August 20, 2020

Killer Whales Swoosh Past San Juan Island

Bigg's Killer Whales in Haro Strait

Olivia | M/V Kestrel | August 20, 2020 | 14:00

Leaving the dock, we had a rumored report of Bigg’s Killer Whales in U.S. waters but inching closer to the Canadian border. Due to Covid-19, that border is closed not only on land, but also across the water. Therefore, after a brief stop in Cattle Pass to get the passengers on board with our game plan and be in tune with our surroundings, we headed straight to find the group of six black and white dolphins.

Upon arrival, we spotted the T060’s and T002B amidst the swell traveling close together. It was a happy sight to be greeted by two large male dorsal fins, and even a young calf. It is a fulfilling feeling to witness Killer Whale family groups traveling together, but even more so when we are able to experience a wide range of ages and both genders. After spending time with the mammal eating ecotype, we watched as they crossed the Canadian border and stayed until they were fully out of sight. We spent this time chatting about life history, research in the Salish Sea, their conservation status, as well as all the mindboggling information that makes these species extra intelligent and connecting.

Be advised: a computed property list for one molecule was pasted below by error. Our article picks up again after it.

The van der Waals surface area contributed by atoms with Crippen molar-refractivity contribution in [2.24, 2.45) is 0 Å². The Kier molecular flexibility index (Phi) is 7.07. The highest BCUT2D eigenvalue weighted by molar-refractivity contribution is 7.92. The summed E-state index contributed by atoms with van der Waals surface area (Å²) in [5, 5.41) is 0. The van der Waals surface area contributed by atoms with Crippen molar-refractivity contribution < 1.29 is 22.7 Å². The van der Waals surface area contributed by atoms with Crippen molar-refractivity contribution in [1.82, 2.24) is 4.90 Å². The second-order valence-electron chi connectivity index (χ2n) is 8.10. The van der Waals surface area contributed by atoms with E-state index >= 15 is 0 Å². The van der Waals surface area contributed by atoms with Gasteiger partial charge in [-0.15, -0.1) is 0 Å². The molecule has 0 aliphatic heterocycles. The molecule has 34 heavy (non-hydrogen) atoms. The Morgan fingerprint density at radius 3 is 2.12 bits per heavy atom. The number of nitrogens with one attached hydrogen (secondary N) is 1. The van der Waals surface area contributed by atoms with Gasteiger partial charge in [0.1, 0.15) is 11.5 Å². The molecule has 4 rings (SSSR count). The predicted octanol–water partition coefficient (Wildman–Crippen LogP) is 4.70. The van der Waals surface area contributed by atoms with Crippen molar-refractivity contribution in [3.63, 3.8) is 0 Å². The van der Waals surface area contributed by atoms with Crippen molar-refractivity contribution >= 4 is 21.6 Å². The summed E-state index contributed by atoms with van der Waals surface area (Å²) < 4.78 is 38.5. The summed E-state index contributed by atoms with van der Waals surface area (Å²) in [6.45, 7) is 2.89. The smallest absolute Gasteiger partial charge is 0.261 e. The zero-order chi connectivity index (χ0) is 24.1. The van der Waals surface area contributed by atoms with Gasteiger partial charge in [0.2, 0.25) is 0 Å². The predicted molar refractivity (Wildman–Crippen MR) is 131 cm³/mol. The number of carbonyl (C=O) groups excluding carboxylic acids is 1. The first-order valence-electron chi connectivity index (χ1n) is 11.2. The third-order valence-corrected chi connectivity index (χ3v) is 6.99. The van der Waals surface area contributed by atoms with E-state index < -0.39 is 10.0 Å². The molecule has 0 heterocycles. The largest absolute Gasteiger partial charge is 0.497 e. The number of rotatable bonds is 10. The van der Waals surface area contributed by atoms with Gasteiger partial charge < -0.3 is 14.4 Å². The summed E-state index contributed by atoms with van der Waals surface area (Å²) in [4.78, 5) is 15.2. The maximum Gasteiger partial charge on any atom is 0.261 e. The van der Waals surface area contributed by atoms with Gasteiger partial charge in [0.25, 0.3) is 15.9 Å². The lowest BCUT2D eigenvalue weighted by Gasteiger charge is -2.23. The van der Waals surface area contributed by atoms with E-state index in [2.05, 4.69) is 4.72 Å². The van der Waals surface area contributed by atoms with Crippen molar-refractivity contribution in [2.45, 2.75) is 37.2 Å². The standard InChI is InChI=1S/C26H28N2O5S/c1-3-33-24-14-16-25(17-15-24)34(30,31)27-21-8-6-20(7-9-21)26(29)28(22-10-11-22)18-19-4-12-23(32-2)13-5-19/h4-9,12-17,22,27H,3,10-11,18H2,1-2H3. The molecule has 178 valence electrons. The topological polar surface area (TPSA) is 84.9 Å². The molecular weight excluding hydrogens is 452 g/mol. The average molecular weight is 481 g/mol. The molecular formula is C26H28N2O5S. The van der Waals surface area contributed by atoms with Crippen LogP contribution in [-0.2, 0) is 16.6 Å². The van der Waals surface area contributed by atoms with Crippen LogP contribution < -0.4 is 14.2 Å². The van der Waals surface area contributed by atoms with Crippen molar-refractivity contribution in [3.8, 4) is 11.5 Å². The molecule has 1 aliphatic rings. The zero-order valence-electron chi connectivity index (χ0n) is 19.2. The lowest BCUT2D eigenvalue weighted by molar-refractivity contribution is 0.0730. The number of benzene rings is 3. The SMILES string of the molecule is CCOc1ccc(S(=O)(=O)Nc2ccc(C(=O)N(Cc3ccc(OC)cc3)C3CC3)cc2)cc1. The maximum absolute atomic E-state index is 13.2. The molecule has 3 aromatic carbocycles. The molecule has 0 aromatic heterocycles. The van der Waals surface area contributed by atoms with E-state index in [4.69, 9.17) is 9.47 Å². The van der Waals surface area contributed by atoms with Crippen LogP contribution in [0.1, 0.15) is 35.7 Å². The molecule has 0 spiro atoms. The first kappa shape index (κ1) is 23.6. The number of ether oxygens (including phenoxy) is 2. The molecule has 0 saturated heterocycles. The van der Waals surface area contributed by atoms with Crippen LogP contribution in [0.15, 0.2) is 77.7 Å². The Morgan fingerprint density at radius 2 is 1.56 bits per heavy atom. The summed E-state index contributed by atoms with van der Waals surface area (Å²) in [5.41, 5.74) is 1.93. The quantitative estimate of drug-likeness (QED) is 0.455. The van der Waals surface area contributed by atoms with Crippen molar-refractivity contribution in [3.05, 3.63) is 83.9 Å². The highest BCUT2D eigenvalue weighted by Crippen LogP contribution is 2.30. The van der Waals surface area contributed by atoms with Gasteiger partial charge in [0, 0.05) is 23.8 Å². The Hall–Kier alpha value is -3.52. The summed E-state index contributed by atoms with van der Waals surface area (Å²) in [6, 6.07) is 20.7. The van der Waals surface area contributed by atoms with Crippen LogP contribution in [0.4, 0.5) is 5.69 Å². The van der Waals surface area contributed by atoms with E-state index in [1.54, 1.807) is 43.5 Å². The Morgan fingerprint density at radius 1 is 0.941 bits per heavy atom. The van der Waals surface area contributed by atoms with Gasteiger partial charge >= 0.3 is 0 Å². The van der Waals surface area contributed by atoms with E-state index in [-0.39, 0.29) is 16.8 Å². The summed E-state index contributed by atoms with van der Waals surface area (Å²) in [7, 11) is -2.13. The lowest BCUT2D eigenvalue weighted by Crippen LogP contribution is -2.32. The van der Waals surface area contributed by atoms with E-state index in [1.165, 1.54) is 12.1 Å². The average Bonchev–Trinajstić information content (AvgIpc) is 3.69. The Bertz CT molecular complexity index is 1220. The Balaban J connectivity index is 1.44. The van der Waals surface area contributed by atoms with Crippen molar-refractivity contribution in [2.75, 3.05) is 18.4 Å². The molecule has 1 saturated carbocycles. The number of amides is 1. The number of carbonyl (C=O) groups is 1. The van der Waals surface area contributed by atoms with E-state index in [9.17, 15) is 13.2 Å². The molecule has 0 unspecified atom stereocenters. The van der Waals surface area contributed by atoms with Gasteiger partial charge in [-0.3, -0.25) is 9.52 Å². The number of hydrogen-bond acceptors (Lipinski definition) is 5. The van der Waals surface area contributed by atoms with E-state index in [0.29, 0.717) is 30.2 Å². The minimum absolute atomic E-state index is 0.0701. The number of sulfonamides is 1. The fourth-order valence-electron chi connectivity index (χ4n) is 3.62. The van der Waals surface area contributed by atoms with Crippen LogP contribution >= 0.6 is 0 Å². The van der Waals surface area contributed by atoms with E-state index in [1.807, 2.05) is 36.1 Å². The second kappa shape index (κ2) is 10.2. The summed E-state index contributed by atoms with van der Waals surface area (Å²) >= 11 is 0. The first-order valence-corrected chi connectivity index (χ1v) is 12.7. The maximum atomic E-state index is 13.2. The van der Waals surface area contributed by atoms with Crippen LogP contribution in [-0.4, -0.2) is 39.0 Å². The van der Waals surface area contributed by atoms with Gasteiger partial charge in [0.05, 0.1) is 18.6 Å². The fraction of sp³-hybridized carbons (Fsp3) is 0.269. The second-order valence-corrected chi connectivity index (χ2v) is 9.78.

Peeling off, we headed south to Hein Bank in search of other cetaceans. We found a couple lunge feeding Minke Whales, the smallest of all the ‘Great Whales’. After spending some time appreciating the calm waters of the Strait of Juan de Fuca, we headed north towards San Juan Channel, passing Harbor Porpoise all along the way. We made a stop at Whale Rocks to view Harbor Seals and Steller’s Sea Lions, the largest sea lions in the world! What a fun day navigating around San Juan Island viewing both Pinnipeds and Cetaceans.